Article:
There are also a couple of limitations of this study. First, the level of misclassification observed in reports of cancer screening may apply to other questions in the survey, introducing potentially serious misclassification bias in the survey responses. However, such misclassification of socio-demographic and healthcare access variables, if present, is expected to be non-differential with respect to the outcome of cancer screening. In this study, adjusting for misclassification bias had a larger impact on reported clinical breast examination in the past two years compared with reported mammography use. For instance, adjusted CBE was 15 percentage points lower than reported among blacks, and 20 percentage points lower among whites. Adjusted mammography test prevalence was 5 percentage points lower among blacks, and less than 1 percent lower among whites. The observed misclassification may be due to lack of understanding of what CBE or mammography tests are. Other studies have suggested that when more descriptive or graphic descriptions of procedures are used, false positive rates decline . In addition, misclassification bias has also been described as being related to 'forward telescoping of dates' in which events (such as screening) are remembered as occurring more recently than they actually did . Secondly, we included county level healthcare access measures based on the quantity of healthcare facilities and personnel in a county. This county level aggregate analysis may not account for language, cultural or financial barriers to accessing such facilities.
In summary, our research suggests that individual healthcare access is an important determinant of adequate cancer screening among adult women in Michigan. Future studies in the US may focus on adjusting socio-demographic covariates for potential misclassification, as well as measuring neighborhood level effects at smaller geographical scales to further investigate the presence of racial disparities in cancer screening. Globally, more research studies should focus on identifying individual and neighborhood level factors that may influence cancer screening. As breast cancer incidence and mortality rates are projected to increase faster in the coming decades due to westernization of lifestyles and aging populations, early detection will become even more important. Understanding region-specific barriers to adequate screening will be helpful to design programs aimed at improving screening rates for women regardless of race/ethnicity, socio-economic status or neighborhood of residence.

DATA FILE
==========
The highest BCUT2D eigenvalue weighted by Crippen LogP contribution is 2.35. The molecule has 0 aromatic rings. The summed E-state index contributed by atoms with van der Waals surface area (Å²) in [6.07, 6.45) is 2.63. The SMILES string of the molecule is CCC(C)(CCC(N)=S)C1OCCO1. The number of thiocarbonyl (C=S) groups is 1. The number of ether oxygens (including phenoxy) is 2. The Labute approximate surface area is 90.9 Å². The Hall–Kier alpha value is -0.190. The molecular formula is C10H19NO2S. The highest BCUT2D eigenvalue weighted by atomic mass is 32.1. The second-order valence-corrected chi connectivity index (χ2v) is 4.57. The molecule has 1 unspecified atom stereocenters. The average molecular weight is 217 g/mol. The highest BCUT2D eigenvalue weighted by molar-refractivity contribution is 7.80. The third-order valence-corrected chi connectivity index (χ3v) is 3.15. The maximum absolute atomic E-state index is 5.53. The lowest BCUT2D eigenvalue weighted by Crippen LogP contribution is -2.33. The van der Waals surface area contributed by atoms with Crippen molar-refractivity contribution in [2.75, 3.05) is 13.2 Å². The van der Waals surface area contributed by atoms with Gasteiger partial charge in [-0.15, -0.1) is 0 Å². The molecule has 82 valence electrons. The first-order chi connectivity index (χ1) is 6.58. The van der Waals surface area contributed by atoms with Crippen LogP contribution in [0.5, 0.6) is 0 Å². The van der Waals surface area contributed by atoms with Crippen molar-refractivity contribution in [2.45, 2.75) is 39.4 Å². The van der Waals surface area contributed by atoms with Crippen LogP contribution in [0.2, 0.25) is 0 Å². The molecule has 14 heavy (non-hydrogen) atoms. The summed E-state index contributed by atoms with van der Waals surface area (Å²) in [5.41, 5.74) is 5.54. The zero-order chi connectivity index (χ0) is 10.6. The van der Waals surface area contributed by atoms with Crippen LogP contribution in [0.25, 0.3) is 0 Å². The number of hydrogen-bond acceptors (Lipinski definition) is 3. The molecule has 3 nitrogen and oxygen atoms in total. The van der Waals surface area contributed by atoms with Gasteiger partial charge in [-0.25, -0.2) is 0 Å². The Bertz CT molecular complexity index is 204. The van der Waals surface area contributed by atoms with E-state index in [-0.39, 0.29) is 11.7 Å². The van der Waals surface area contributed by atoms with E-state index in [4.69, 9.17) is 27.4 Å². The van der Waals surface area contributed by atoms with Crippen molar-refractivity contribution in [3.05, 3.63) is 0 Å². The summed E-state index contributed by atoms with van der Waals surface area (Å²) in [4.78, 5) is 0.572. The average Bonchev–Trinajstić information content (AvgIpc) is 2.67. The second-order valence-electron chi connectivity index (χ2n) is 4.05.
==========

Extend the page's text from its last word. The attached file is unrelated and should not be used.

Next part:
Njai R, Siegel PZ, Miller JW, Liao Y: Misclassification of survey responses and black-white disparity in mammography use, Behavioral Risk Factor Surveillance System, 1995-2006. Prev Chronic Dis. 2011, 8 (3): A59-
Deshpande AD, Jeffe DB, Gnerlich J, Iqbal AZ, Thummalakunta A, Margenthaler JA: Racial disparities in breast cancer survival: an analysis by age and stage. J Surg Res. 2009, 153 (1): 105-113. 10.1016/j.jss.2008.05.020.
Menashe I, Anderson WF, Jatoi I, Rosenberg PS: Underlying causes of the black-white racial disparity in breast cancer mortality: a population-based analysis. J Natl Cancer Inst. 2009, 101 (14): 993-1000. 10.1093/jnci/djp176.
Demicheli R, Retsky MW, Hrushesky WJ, Baum M, Gukas ID, Jatoi I: Racial disparities in breast cancer outcome: insights into host-tumor interactions. Cancer. 2007, 110 (9): 1880-1888. 10.1002/cncr.22998.
Newman LA, Griffith KA, Jatoi I, Simon MS, Crowe JP, Colditz GA: Meta-analysis of survival in African American and white American patients with breast cancer: ethnicity compared with socioeconomic status. J Clin Oncol. 2006, 24 (9): 1342-1349. 10.1200/JCO.2005.03.3472.
Newman LA: Breast cancer in African-American women. Oncologist. 2005, 10 (1): 1-14. 10.1634/theoncologist.10-1-1.
Altekruse SF: SEER Cancer Statistics Review, 1975-2007. 2010